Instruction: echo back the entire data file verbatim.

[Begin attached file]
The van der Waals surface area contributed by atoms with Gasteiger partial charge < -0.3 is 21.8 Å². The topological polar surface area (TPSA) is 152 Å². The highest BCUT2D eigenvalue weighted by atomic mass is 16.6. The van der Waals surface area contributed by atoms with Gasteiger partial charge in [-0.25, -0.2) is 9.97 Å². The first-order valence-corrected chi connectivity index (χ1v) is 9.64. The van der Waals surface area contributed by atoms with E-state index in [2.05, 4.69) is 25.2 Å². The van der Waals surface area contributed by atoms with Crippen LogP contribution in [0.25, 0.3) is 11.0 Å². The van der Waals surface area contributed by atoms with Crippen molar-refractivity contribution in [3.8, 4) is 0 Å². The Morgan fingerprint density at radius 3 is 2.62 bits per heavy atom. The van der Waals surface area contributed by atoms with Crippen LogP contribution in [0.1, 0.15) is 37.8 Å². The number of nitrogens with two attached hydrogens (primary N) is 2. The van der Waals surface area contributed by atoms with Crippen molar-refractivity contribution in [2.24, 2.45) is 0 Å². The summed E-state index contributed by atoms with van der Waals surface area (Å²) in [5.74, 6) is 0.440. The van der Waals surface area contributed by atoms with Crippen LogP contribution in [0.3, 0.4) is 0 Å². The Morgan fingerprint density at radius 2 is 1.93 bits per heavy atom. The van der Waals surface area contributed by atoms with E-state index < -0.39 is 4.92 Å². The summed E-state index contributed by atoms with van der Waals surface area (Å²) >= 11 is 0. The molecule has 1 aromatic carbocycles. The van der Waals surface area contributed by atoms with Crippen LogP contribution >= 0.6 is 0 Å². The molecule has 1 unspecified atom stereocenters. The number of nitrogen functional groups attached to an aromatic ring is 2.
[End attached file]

The van der Waals surface area contributed by atoms with Gasteiger partial charge < -0.3 is 21.8 Å². The topological polar surface area (TPSA) is 152 Å². The highest BCUT2D eigenvalue weighted by atomic mass is 16.6. The van der Waals surface area contributed by atoms with Gasteiger partial charge in [-0.25, -0.2) is 9.97 Å². The first-order valence-corrected chi connectivity index (χ1v) is 9.64. The van der Waals surface area contributed by atoms with E-state index in [2.05, 4.69) is 25.2 Å². The van der Waals surface area contributed by atoms with Crippen LogP contribution in [0.25, 0.3) is 11.0 Å². The van der Waals surface area contributed by atoms with Crippen molar-refractivity contribution in [3.8, 4) is 0 Å². The Morgan fingerprint density at radius 3 is 2.62 bits per heavy atom. The van der Waals surface area contributed by atoms with Crippen LogP contribution in [0.1, 0.15) is 37.8 Å². The number of nitrogens with two attached hydrogens (primary N) is 2. The van der Waals surface area contributed by atoms with Crippen molar-refractivity contribution in [2.24, 2.45) is 0 Å². The summed E-state index contributed by atoms with van der Waals surface area (Å²) in [5.74, 6) is 0.440. The van der Waals surface area contributed by atoms with Crippen LogP contribution in [0.3, 0.4) is 0 Å². The Morgan fingerprint density at radius 2 is 1.93 bits per heavy atom. The van der Waals surface area contributed by atoms with E-state index < -0.39 is 4.92 Å². The summed E-state index contributed by atoms with van der Waals surface area (Å²) >= 11 is 0. The molecule has 1 aromatic carbocycles. The van der Waals surface area contributed by atoms with Crippen LogP contribution >= 0.6 is 0 Å². The molecule has 1 unspecified atom stereocenters. The number of nitrogen functional groups attached to an aromatic ring is 2.